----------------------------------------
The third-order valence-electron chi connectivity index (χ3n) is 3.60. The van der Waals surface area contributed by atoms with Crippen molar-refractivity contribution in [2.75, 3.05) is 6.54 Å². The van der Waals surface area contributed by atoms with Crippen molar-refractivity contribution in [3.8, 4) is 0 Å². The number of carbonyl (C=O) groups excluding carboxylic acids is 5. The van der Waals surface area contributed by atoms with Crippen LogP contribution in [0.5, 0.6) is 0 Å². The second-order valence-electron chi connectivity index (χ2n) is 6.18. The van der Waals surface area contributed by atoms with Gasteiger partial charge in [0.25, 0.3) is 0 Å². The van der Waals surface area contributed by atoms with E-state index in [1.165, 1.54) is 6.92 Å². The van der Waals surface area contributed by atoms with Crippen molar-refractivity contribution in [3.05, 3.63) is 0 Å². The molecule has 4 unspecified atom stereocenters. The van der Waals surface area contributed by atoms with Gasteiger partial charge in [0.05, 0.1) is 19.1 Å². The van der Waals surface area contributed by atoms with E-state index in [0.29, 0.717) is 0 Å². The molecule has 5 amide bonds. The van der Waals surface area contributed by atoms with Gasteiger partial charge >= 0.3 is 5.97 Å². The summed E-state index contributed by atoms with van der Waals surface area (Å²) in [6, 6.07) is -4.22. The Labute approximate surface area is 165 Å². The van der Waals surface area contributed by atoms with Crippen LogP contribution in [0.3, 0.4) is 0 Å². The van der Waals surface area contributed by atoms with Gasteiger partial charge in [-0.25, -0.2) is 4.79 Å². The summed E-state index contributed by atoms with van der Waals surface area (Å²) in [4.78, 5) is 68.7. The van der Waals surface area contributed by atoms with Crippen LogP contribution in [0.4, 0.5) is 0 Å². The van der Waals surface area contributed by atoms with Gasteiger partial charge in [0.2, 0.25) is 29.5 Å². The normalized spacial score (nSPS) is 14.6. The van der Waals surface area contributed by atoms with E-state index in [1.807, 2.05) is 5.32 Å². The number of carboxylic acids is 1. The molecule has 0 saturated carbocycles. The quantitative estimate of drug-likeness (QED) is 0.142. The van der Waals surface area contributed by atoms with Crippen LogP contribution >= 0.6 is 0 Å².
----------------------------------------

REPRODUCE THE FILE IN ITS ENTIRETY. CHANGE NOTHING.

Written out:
The third-order valence-electron chi connectivity index (χ3n) is 3.60. The van der Waals surface area contributed by atoms with Crippen molar-refractivity contribution in [2.75, 3.05) is 6.54 Å². The van der Waals surface area contributed by atoms with Crippen molar-refractivity contribution in [3.8, 4) is 0 Å². The number of carbonyl (C=O) groups excluding carboxylic acids is 5. The van der Waals surface area contributed by atoms with Crippen LogP contribution in [0.5, 0.6) is 0 Å². The second-order valence-electron chi connectivity index (χ2n) is 6.18. The van der Waals surface area contributed by atoms with Gasteiger partial charge in [0.25, 0.3) is 0 Å². The van der Waals surface area contributed by atoms with E-state index in [1.165, 1.54) is 6.92 Å². The van der Waals surface area contributed by atoms with Crippen molar-refractivity contribution in [3.05, 3.63) is 0 Å². The molecule has 4 unspecified atom stereocenters. The van der Waals surface area contributed by atoms with Gasteiger partial charge in [0.05, 0.1) is 19.1 Å². The van der Waals surface area contributed by atoms with E-state index in [0.29, 0.717) is 0 Å². The molecule has 5 amide bonds. The van der Waals surface area contributed by atoms with Gasteiger partial charge >= 0.3 is 5.97 Å². The summed E-state index contributed by atoms with van der Waals surface area (Å²) in [6, 6.07) is -4.22. The Labute approximate surface area is 165 Å². The van der Waals surface area contributed by atoms with Crippen LogP contribution in [0.3, 0.4) is 0 Å². The van der Waals surface area contributed by atoms with Gasteiger partial charge in [-0.25, -0.2) is 4.79 Å². The summed E-state index contributed by atoms with van der Waals surface area (Å²) in [4.78, 5) is 68.7. The van der Waals surface area contributed by atoms with Crippen LogP contribution in [0.4, 0.5) is 0 Å². The van der Waals surface area contributed by atoms with Gasteiger partial charge in [0.2, 0.25) is 29.5 Å². The normalized spacial score (nSPS) is 14.6. The van der Waals surface area contributed by atoms with E-state index in [1.807, 2.05) is 5.32 Å². The number of carboxylic acids is 1. The molecule has 0 saturated carbocycles. The quantitative estimate of drug-likeness (QED) is 0.142. The van der Waals surface area contributed by atoms with Crippen LogP contribution >= 0.6 is 0 Å².